The week of the 11th, Religious School will be opening and our Youth Groups will be kicking off their programming. On the 16th, we will be having a Membership Open House. Come to Shabbat Evening Services and meet potential new members. On the 18th, the Men's Club will once again be sponsoring their anual Family Fun Day, including a cookout, games and opportunities to visit with fellow congregants. Finally, as we approach the end of the month, the High Holiday season commences with a Selichot program on the evening of the 24th. The following week, there will be several volunteer opportunities, as Men's Club and Sisterhood organize chair setup for High Holiday services and the Fundraising committee assembles Honey Baskets. (Don't forget to buy one for your friends!)
Look for details for all of these programs in the Bulletin and our Weekly Update. I'll see you in shul!
Recently, Nicholas Kristof wrote a moving Op Ed piece (http://www.nytimes.com/2016/08/25/opinion/anne-frank-today-is-a-syrian-girl.html?_r=0) comparing a wounded Syrian girl to Anne Frank. This sermon is a response to his essay.
Firstly, in Nicholas Kristof's defense, it is hard to argue against having compassion for little children, whether Syrian, Yemeni, Yezidi, Kurdish, Sudanese, Muslim or Christian, who suffer in war zones created by political and religious division. And, one also needs understand, the well-meaning effort of the child of a refugee from WWII, Kristoff, whose own Polish father was, himself, subjected to Labor Camp conditions during the occupation of the Third Reich in Eastern Europe. Still, one would think that Kristof might also be able to ferret out the distinctions. One evil cannot always be compared and equated with another, dramatic effect notwithstanding.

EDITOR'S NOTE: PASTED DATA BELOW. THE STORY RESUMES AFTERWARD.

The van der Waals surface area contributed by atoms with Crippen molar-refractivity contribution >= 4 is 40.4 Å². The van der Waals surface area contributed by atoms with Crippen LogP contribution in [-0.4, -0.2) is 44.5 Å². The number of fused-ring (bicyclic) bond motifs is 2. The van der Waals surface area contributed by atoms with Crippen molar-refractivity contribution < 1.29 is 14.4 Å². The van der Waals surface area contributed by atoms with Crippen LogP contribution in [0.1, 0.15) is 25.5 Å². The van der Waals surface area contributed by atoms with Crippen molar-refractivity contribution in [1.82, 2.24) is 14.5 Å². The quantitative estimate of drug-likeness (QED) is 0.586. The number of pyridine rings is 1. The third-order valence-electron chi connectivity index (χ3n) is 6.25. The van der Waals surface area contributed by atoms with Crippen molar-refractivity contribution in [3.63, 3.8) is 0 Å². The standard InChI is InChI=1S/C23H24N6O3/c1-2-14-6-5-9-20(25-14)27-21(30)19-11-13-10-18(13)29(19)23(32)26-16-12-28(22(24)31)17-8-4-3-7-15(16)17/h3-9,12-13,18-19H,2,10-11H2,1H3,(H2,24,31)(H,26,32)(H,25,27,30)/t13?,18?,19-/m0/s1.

Muslim Syrian children, in this case, are collateral damage of a war. They are not targeted for extermination. Jews, during Shoa, had only two possible destinations from which to obtain visas–Shanghai and the Dominican Republic–both of which had limited absorptive capacity and little ability to dispense these visas to Jews on the run. Syrian refugees should have 21 Arab Muslim nations in an Arab League willing to help absorb and financially support them in safe war zones, which could be establish by military means, if there was a willingness to do so. So far, only 3 have come forward even to help absorb refugees. (To their credit, Jordan, Turkey and Lebanon). Where are the rich Gulf states in this equation? During the Holocaust, Jews did not have 21 nations to which to appeal. They had only one Jewish State in the making (the Yishuv in British Mandate Palestine) and the Brits were doing their darndest to restrict Jews from emigrating there! This is why the State of Israel's existence and its mission is so vital today.